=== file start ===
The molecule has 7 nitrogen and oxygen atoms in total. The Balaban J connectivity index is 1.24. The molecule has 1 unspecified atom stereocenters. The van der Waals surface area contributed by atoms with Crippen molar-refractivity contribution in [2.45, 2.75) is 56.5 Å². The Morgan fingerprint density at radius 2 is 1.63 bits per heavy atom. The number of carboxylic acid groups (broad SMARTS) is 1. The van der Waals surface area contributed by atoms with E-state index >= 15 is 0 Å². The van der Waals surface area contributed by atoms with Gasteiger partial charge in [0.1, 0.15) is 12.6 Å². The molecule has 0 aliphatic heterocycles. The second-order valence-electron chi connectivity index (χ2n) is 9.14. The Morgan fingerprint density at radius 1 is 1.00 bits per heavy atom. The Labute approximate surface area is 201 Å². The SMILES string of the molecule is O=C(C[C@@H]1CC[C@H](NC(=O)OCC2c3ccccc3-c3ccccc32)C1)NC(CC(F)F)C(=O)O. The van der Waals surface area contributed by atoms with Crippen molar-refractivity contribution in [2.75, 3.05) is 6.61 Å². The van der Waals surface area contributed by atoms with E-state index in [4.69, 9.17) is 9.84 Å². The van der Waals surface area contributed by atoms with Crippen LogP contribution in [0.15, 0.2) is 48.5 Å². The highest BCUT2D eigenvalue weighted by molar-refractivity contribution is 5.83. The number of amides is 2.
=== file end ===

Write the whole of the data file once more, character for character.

The molecule has 7 nitrogen and oxygen atoms in total. The Balaban J connectivity index is 1.24. The molecule has 1 unspecified atom stereocenters. The van der Waals surface area contributed by atoms with Crippen molar-refractivity contribution in [2.45, 2.75) is 56.5 Å². The Morgan fingerprint density at radius 2 is 1.63 bits per heavy atom. The number of carboxylic acid groups (broad SMARTS) is 1. The van der Waals surface area contributed by atoms with E-state index >= 15 is 0 Å². The van der Waals surface area contributed by atoms with Gasteiger partial charge in [0.1, 0.15) is 12.6 Å². The molecule has 0 aliphatic heterocycles. The second-order valence-electron chi connectivity index (χ2n) is 9.14. The Morgan fingerprint density at radius 1 is 1.00 bits per heavy atom. The Labute approximate surface area is 201 Å². The SMILES string of the molecule is O=C(C[C@@H]1CC[C@H](NC(=O)OCC2c3ccccc3-c3ccccc32)C1)NC(CC(F)F)C(=O)O. The van der Waals surface area contributed by atoms with Crippen molar-refractivity contribution in [2.75, 3.05) is 6.61 Å². The van der Waals surface area contributed by atoms with E-state index in [4.69, 9.17) is 9.84 Å². The van der Waals surface area contributed by atoms with Crippen LogP contribution in [0.15, 0.2) is 48.5 Å². The highest BCUT2D eigenvalue weighted by molar-refractivity contribution is 5.83. The number of amides is 2.